An hour later, she stood before the king and the princess, who were holed up in the highest tower with the king’s advisors, and on their hundredth chess game of the day. Hannah and the princess stared at each other.

“I’m here about the quest,” said Hannah, unable to tear her eyes away from the princess. She was gorgeous, and so clean!

“Do you even like girls?” the king asked his daughter.

“I like lots of things,” the princess replied, twirling one of her raven locks. She winked at Hannah. Hannah blinked, which was the best she could do.

“Fine,” sighed the king, and laid out the first quest.

“You don’t need the Water of Life,” said Hannah, gathering her wits. “What you need are immediate solutions to the societal problems you’re facing, to prevent wide-scale, violent rebellion.”

“Are you threatening me?” asked the king.

“No,” said Hannah, “I’m offering solutions.”

“We don’t need solutions,” the advisors said. “We need the Water of Life.”

“Hush, you,” the king snapped. “Go on, peasant.”

“Well, first,” Hannah said, looking venomously at the advisors, “I will explain why you don’t need any magical objects.”

“Make it quick,” the king demanded. Hannah took a deep breath, and began explaining the terrors of immortality.


Allan found a handy axe, just sitting in a stump in front of the statue of a man made all of tin. It was practically gift-wrapped, and Allan whistled as he went on his way. He was thoroughly lost, of course, but you weren’t supposed to know where you were going in the Enchanted Forest.

A little way ahead, he heard screaming.

Allan, noble soul that he was, headed directly towards the danger. However, he was not wholly without cunning, and moved on tiptoe. As the screaming continued, he found a lovely little cottage, chimney gently smoking, smack in the middle of the forest. It looked very out of place. It was also the source of the noise.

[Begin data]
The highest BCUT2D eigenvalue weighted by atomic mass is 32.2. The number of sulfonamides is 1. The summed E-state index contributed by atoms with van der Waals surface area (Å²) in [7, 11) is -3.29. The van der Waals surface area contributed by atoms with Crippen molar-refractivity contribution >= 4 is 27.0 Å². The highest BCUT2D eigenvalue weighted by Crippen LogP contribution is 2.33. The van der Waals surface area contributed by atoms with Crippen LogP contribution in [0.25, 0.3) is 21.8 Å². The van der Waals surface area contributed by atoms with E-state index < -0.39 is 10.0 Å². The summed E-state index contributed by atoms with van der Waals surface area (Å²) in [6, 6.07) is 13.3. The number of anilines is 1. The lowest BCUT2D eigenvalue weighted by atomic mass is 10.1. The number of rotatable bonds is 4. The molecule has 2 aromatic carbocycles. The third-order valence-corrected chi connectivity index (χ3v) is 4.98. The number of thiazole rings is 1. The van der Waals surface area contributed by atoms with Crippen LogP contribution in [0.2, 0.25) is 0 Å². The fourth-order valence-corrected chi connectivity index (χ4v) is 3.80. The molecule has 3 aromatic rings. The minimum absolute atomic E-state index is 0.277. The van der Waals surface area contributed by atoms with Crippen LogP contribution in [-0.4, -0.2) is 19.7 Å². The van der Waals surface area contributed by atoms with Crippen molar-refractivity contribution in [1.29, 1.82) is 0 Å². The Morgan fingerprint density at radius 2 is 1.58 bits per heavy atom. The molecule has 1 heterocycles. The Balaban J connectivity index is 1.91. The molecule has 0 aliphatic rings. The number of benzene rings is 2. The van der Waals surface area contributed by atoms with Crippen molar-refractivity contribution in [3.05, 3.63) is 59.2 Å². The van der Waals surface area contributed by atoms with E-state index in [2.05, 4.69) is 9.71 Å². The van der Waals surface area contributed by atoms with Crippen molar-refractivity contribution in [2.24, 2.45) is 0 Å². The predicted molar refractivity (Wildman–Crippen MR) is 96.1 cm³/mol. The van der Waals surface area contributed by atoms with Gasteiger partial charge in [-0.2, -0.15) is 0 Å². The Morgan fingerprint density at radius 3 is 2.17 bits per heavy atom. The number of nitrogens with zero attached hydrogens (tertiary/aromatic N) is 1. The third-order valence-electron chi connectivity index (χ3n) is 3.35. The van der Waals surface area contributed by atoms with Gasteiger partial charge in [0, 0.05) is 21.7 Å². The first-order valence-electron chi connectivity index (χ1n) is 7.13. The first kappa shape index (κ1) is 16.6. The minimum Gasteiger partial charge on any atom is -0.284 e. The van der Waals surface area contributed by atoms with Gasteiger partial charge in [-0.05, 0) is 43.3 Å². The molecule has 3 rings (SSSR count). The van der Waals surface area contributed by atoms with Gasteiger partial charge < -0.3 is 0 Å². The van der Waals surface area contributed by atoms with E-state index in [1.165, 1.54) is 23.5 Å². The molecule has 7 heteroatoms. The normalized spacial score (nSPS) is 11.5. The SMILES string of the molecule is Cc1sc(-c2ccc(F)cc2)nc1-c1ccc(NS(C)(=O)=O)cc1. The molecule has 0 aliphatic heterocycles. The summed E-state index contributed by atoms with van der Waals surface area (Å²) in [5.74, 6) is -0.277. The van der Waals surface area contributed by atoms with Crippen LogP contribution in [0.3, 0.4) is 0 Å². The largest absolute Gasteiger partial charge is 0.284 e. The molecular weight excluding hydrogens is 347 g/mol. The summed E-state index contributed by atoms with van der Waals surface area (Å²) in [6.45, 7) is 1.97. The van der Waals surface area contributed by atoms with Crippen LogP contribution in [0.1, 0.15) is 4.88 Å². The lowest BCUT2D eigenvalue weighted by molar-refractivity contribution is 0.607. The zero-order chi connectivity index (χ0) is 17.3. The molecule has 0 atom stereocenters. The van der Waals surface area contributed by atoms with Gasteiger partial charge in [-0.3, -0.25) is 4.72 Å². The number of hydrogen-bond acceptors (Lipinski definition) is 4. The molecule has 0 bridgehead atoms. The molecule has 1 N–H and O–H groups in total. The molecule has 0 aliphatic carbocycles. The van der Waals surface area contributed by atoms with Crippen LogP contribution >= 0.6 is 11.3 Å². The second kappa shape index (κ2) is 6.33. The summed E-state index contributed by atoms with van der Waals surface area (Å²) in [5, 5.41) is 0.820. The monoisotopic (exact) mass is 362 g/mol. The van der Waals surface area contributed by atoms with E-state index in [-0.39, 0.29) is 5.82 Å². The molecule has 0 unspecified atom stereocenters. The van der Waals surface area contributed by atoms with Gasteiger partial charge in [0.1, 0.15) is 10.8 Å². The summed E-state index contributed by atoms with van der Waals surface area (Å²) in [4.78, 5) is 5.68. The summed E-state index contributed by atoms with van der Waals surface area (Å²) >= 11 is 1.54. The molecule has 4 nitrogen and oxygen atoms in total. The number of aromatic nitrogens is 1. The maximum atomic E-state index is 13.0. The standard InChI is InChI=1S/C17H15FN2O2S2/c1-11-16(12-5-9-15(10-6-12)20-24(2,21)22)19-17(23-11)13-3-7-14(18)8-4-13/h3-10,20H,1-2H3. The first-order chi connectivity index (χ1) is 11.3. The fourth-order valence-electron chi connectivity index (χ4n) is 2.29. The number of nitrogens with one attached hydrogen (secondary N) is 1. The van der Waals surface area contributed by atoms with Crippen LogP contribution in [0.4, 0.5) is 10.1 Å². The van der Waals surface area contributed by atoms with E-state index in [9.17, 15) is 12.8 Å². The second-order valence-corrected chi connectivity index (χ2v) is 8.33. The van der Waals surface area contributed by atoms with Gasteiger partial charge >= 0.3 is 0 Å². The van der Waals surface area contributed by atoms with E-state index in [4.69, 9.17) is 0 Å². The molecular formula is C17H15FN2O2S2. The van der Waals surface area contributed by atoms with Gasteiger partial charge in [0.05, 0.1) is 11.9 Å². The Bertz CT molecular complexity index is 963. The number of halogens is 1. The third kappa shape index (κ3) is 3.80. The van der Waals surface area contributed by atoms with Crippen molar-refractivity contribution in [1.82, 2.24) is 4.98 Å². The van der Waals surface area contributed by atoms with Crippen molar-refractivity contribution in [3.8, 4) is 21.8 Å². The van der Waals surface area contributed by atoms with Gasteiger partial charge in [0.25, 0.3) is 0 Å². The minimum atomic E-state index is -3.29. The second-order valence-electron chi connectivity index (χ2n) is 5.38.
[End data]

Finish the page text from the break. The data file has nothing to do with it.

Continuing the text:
Looking through the window, Allan was just in time to see a pair of feet disappearing down the gullet of an enormous wolf wearing a nightgown and frilly nightcap. The wolf burped, patted his writhing stomach, and yawned. Allan ducked underneath the windowsill.

Snores shook the cottage a moment later, and Allan cautiously got to his feet. He peeked in the window again, debating what to do. The wolf was truly enormous, its stomach frighteningly distended. Allan considered walking away.

Then he thought about the terrible monster Karma, and how difficult life would be without a rear end.

He grumbled, hefted his axe, and eased open the door.


Devon stood on the top of Mount Deadly, having found no trace of Allan anywhere. The guardian flared its pink-and-purple frills at him and hissed through its seven mouths.

“Look,” said Devon, “I don’t care about the Water of Life. I was just wondering if you’d seen my brother.”

“Eh?” said the terrible guardian, blinking its seventeen gem-like eyes.

“Yeah, I don’t want to marry the princess. I wanted to be a scholar, but we never had the money.”

“Tell me about it,” the terrible guardian replied, sitting on its furred haunches. Devon sat on a nearby stone.


The guardian nodded, and Devon’s story spilled out.

“I’ve known since Simpleton was born that we’d be destined to be nothing but peasants, and Allan and I would fail at whatever we tried at. I thought it’d be different when Hannah came along, you know? But then this whole quest thing happened, and Simpleton’s going to win the princess’ hand, and Hannah will have to suck up to him to get anything. It’s just not fair.”

“I know that feel,” the terrible guardian said sympathetically, and patted Devon’s shoulder with a bat-winged appendage. “But you still have your whole life ahead of you, you know? You don’t have to give in to the narrative. Take me, for instance. I write romance novels.”


“They make a killing in airports,” it nodded.

“You’ve opened my eyes,” said Devon, “I can be anything I want to be! Thanks, terrible guardian!”

“Godspeed,” said the terrible guardian, shedding a single tear.

Devon, having learned his trite moral lesson, climbed down the slopes of Mount Deadly, and made his way to the nearest city.


Simpleton had not found the magic lake. His hair was full of twigs and mud, and his clothes were torn, and when he spotted the modest little cottage tucked into a little clearing, he made a beeline for it.